The Blackwell games are point-and-click puzzle adventures in the paranormal detective genre.
The premise: Rosangela Blackwell (and her aunt Lauren Blackwell) are “mediums” who seek out troubled spirits, help them realize their death, and send them to “the light” of the next world. Joey Mallone is their snarky “spirit guide” who bridges the gap between spirit world and living world.
The first four games blended humor and creepy with some excellent writing, then ended on a little bit of a cliffhanger (especially if you knew there was a sequel).
Blackwell Epiphany is that sequel. While it’s not all I might wish it to be, it ends the series on a high note of emotional story-telling and professional game design.
The New York of Blackwell is a very small world. Old, familiar characters return frequently (or there are easter eggs that reference the previous games). And yet, for the most part, the writers make this seem reasonable within the plot.
Our protagonist Rosangela “Rosa” has grown from the first game. From a grumpy, reclusive, jaded writer…she has now embraced her role in the “spiritual” universe, and her relationship with Joey, and faces life with earnestness and a wry self-deprecation.
Having been dead since the 1920s, Joey has no filter when it comes to mocking the people and environments around him (because of course they can’t hear his ghostly voice).
His affectionate trash-talking to Rosa (and others), and his total incomprehension of modern technology make their tag-team a lot of fun.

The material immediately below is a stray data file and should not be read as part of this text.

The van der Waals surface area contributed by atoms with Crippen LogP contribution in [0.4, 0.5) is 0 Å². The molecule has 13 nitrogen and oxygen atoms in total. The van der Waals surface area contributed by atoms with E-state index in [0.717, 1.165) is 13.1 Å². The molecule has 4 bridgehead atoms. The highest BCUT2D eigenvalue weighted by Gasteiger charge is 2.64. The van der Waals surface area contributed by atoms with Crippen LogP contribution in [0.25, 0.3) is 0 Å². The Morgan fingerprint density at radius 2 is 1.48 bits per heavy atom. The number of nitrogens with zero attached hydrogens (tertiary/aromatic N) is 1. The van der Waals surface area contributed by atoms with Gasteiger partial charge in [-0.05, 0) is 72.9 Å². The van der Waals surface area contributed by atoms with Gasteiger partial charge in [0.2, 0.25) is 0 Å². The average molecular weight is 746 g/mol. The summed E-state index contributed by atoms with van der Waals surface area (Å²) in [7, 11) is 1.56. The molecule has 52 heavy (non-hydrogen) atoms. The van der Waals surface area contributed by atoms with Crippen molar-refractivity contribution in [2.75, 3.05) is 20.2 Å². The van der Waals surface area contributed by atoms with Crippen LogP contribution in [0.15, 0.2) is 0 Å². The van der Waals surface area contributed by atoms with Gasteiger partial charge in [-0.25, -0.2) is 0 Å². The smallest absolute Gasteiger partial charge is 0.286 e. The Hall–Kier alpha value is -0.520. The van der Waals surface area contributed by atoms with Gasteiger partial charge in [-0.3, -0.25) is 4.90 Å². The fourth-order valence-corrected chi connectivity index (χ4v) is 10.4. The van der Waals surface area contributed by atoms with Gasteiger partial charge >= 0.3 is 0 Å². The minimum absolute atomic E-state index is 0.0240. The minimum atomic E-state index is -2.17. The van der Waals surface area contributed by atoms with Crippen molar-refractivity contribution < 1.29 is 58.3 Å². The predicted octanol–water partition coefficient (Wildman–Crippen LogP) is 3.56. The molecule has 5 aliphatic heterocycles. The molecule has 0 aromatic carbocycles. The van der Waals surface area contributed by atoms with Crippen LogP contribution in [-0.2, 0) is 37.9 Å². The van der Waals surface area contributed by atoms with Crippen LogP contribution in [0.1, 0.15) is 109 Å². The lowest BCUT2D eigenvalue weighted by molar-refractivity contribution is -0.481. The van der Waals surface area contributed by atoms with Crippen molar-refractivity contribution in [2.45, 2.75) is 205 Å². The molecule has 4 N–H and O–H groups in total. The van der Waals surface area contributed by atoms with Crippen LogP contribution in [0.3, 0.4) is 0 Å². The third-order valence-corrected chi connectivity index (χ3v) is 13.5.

This is amplified by the game mechanics, where you must switch back and forth between Joey and Rosa to utilize their different skills as you solve the puzzles and mysteries.
My theology does not allow for dead spirits hanging around the mortal world after their deaths. But my worldview also does not acknowledge fairies, orcs, or giant space dragons.
It’s a story. The writers have constructed an artificial world, governed by certain rules, and to experience their story I played by their rules.
Rosa and Joey are detectives, but they usually show up after the crime has been cleaned up. No gruesome body, no criminal nearby…just the residue of shattered dreams.
Especially since their MO involves helping the ghost realize he or she is dead, they have to dig into the past life of this person, uncovering joys, sorrows, ambitions, pain, delight… And then the realization hits. That’s all over.
That negative review of your show, that money you were stealing, that business you were pouring your life into…it’s all meaningless now. The story is over. Time to move on.
All the Blackwell games do an outstanding job of painting the tragedy of every lost life, and Epiphany is no exception. Each and every spirit you meet was a walking, breathing human being…and now they are gone. Sometimes barely leaving behind a footprint in reality.
I don’t think the writers have an understanding of a transcendent God who gives meaning to every single life because He made men and women in His image…but it’s poignant all the same.
Twists and Betrayal
The plot is gripping and emotional. The stakes are raised above the other games when Rosa and Joey see a spirit ripped in half before their eyes, before they can save it.